Ghent criteria

Your GP may compare the signs and symptoms against the Ghent criteria.

This is a diagnostic checklist that helps GPs and other healthcare professionals tell the difference between Marfan syndrome and other similar syndromes.

The Ghent criteria consists of major and minor criteria.

The major criteria are features or symptoms common in people with Marfan syndrome that are rare in people who do not have it.

Minor criteria are features or symptoms present in people with Marfan syndrome, but are also present in people who do not have it.

To be diagnosed with Marfan syndrome using the Ghent criteria, you must have a number of different symptoms.

If you have a family history of Marfan syndrome, you'll need to have 1 of the major criteria and 1 of the minor criteria.

If you do not have a family history of Marfan syndrome, you'll need to have 2 of the major criteria and 1 of the minor criteria. 

Some of the major and minor criteria used to help diagnose Marfan syndrome are listed below.

Major criteria

Major criteria can include:

  • an enlarged aorta
  • a tear in the aorta
  • dislocation of the lens of the eye
  • a family history of the syndrome
  • at least 4 skeletal problems, such as flat feet or a curved spine (scoliosis)
  • enlargement of the lining that surrounds part of the spinal cord (dural ectasia)

Minor criteria

Minor criteria can include:

  • short-sightedness (myopia)
  • unexplained stretch marks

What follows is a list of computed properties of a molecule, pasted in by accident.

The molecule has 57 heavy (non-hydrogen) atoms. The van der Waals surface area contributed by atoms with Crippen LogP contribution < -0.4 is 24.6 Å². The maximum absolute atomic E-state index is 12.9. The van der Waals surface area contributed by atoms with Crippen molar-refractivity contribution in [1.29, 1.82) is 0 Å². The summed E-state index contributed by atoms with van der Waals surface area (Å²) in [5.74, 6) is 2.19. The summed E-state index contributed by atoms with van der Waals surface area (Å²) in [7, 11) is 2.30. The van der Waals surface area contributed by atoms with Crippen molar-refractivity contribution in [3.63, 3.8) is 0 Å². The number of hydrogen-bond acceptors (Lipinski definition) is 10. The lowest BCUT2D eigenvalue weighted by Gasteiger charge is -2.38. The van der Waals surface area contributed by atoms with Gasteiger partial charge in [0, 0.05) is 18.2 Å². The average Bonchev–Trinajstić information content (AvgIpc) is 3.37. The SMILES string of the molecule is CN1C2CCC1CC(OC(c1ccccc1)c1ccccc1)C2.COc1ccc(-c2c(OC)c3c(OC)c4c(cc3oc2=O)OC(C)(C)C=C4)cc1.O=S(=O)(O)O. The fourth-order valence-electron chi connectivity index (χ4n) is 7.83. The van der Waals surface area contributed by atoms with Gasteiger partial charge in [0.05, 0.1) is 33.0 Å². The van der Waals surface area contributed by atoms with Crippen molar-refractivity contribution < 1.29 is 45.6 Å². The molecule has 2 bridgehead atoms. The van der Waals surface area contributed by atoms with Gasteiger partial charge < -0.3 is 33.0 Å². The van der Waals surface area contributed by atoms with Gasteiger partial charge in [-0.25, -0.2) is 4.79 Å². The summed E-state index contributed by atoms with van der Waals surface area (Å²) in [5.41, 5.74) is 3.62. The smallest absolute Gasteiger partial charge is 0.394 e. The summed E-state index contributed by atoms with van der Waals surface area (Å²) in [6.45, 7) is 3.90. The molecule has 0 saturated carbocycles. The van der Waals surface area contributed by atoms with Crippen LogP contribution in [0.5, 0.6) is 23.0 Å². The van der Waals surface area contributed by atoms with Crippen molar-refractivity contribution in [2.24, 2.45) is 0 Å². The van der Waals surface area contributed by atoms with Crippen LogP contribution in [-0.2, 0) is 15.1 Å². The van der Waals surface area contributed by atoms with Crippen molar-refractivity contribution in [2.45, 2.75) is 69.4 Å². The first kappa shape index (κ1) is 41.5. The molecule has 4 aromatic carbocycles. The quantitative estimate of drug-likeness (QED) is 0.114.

• loose joints
  • a long, thin face
  • a high, arched palate (roof of the mouth)

Further testing

Your GP may arrange for you to have some additional tests at a hospital or clinic.

This will help detect any potentially serious symptoms, such as an enlarged aorta.

Some of the tests you may have include:

  • an eye examination – this is carried out by a doctor who specialises in eye conditions (ophthalmologist) to check for dislocation of the lens
  • an echocardiogram – where sound waves are used to produce an image of your heart, allowing doctors to check for heart problems and any problems with your aorta 
  • a chest X-ray – an imaging technique that uses high-energy radiation to highlight abnormalities in bones and certain organs of the body, such as the heart and lungs
  • an MRI scan – uses a strong magnetic field and radio waves to produce a detailed image of the inside of your body; it can be used to examine your aorta and other blood vessels, and detect dural ectasia

Genetic testing